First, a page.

Flashback Friday: Country Work

What a week it has been! I can’t wait to share with you some great puppy pictures and lessons learned on this amazing vacation. 

Original Post Date: 6/9/2009

Despite our Stormy delay, we made it to the country!

Well, by The Seeing Eye’s definition, “country” is any street without sidewalks. There are several suburban residential regions around MOrristown where TSE trainers take dog and handler teams to practice how to safely travel by road. One of the specific dangers of doing this is that drivers don’t expect to see pedestrians along these kinds of roads, so extra precautions must be taken to avoid tragedies.

I currently live in one such suburban residential area with no sidewalks. There are sidewalks within two or three blocks of my location, but I’m in a tiny little sidewalk desert. According to the city’s Sidewalk expansion plan, however, my desert ought to be filled in within the not-so-distant future, which I am very excited about! Because I live next to a major thoroughfare…with no sidewalk, this expansion will put me within safe walking distance of a bus stop. Though our bus system is currently pretty inefficient, it’s scheduled for consistent upgrades and expansions, too. Independence creeps forward by inches sometimes, but as I shared in my Last post, anticipation isn’t poisonous, and is well worth savoring.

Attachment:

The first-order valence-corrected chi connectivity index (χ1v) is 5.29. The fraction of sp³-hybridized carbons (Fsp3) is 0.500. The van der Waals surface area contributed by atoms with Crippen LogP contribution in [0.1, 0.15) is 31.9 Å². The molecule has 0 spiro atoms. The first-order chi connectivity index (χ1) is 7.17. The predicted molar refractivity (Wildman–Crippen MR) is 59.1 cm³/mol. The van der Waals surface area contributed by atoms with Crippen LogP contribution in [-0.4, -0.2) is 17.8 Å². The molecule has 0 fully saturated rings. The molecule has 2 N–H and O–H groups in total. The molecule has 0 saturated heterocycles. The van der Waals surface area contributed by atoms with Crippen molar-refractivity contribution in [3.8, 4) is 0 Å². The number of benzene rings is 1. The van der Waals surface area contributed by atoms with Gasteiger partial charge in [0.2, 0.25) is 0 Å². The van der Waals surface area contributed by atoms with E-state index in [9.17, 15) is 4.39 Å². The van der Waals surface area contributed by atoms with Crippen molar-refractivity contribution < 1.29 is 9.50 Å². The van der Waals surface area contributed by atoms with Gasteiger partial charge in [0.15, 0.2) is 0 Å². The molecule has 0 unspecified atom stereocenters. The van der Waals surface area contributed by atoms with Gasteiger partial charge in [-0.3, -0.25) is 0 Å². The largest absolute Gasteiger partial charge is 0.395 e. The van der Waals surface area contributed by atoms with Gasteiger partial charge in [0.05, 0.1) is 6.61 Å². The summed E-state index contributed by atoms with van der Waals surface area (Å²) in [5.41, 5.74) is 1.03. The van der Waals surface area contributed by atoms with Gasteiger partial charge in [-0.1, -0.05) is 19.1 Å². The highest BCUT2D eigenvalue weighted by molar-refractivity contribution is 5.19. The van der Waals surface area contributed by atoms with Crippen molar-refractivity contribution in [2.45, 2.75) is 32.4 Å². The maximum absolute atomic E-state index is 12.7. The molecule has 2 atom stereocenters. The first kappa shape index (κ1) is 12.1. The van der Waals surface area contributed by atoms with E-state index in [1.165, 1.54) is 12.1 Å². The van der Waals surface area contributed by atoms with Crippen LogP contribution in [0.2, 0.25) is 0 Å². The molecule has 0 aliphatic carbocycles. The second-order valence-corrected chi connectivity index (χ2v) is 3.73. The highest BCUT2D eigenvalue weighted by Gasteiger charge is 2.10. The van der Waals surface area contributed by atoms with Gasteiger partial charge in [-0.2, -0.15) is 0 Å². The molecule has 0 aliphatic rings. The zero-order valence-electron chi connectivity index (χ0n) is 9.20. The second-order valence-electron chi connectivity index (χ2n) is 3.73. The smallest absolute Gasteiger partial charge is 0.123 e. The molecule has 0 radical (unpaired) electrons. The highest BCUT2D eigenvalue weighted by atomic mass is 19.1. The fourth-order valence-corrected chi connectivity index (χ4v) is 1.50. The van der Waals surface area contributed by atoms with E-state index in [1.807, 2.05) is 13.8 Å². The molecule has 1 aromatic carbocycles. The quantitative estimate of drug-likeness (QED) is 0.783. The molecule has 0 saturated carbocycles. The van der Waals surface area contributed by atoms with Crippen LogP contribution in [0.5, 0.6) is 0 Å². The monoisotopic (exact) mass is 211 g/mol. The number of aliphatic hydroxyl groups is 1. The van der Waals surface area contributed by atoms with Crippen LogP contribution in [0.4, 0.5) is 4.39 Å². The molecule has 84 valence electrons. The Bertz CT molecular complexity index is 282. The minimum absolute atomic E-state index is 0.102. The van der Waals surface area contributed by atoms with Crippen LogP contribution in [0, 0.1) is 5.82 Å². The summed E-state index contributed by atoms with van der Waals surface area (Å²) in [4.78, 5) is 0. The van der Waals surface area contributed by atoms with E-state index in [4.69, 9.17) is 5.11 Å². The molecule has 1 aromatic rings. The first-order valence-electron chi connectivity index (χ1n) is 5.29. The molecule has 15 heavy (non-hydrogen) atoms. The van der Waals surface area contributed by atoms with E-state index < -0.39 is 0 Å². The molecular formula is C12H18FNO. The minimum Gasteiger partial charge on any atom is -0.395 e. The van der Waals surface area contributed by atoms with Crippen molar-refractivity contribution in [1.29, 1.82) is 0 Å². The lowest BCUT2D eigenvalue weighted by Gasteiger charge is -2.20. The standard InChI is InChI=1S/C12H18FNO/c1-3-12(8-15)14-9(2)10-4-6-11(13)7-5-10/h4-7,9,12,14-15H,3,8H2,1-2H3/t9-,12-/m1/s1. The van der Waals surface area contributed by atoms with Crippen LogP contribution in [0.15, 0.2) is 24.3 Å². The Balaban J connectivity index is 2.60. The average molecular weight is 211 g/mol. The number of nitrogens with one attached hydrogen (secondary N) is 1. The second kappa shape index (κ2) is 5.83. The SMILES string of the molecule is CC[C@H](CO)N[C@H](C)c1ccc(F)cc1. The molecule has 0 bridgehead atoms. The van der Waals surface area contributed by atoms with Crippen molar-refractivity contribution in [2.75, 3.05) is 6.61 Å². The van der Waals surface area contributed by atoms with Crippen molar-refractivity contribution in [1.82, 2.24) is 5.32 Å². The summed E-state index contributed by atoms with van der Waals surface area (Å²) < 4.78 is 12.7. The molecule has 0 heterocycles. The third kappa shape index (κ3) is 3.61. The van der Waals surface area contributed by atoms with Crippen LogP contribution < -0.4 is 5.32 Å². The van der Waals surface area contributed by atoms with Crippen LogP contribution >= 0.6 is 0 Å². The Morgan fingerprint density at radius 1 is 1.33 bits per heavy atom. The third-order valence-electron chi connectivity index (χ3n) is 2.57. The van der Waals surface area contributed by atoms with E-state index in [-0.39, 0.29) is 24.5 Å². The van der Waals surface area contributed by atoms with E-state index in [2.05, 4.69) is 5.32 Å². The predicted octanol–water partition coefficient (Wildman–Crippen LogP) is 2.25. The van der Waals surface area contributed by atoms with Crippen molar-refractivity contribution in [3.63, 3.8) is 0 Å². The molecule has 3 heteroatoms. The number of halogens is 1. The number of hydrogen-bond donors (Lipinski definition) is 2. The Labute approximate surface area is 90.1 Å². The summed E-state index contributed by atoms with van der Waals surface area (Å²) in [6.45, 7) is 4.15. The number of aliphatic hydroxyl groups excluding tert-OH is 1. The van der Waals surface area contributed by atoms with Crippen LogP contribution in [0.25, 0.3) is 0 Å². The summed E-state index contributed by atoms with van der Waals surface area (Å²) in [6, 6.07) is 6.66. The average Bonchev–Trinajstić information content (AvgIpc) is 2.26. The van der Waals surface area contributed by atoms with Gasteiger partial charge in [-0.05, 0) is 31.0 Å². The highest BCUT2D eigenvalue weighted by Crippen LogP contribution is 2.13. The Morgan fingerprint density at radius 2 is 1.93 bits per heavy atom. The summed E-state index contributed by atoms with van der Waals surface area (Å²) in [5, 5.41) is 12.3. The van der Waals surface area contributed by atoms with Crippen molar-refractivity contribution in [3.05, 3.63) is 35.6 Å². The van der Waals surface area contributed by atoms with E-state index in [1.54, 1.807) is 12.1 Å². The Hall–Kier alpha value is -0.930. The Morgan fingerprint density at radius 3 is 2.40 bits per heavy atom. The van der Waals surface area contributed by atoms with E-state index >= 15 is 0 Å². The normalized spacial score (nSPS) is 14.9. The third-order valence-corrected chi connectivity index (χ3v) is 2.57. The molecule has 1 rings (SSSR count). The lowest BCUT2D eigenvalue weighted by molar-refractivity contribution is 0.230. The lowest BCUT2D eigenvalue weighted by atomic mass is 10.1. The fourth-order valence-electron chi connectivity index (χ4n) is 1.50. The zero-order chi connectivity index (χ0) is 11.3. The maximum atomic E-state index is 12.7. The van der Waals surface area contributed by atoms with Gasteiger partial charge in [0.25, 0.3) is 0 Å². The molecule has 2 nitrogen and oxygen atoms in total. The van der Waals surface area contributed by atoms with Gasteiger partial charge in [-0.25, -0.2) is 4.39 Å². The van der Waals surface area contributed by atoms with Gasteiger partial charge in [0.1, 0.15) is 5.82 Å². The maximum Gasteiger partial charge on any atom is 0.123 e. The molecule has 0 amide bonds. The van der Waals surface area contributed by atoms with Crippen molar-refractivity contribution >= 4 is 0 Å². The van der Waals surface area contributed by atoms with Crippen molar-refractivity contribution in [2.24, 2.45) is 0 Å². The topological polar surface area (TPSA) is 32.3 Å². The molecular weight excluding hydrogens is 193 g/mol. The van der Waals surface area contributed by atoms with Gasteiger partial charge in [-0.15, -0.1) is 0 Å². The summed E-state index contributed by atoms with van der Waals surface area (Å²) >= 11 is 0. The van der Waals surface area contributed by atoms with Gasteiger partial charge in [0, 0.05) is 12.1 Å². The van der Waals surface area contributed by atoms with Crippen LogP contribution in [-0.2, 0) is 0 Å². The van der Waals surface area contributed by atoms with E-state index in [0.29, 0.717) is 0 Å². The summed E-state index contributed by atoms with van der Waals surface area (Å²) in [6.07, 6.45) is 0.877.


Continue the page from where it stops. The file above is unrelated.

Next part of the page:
Safety Without Sidewalks

Seeing Eye dogs are always trained to walk to the far left of any path they take. Doing this allows them to avoid running their handlers into obstacles on the right side, while they themselves serve as a buffer for left-side obstacles.

Greta has taken this job a little too Seriously, but we’re working on it.

When working without sidewalks, the dogs walk along the left-hand curve, moving toward oncoming traffic. In addition to having the above benefit, this increases pedestrian visibility to drivers. It also means the human, which is taller and easier to see, is closer to the flow of traffic than the shorter, less visible dog.

Intersections are handled slightly differently than normal, however. Normally, when a dog reaches an intersection, it stops at the curb cut to indicate the team’s location. The handler can then command the dog to turn right or left, or go forward, depending on their assessment of safety and whichever direction they need to continue traveling. But without sidewalks, there are no curb-cuts.

I thought about asking Galadriel to draw some illustrations of the complex instructions I’m about to give. But then…I learned them without being able to see them. I learned them verbally. You can, too! Let’s challenge my skills of description and your imagination. Can you really look on the dark side?

You and Juno are traveling north on Blue Street, which runs exactly North-South. You approach an intersection with Red Street, which runs East-West, exactly perpendicular to Blue Street. You have three options: turn left to travel West on Red Street, go straight to continue North on Blue Street, or turn right to travel East on Red Street.

West on Red: Making a Left-Hand Turn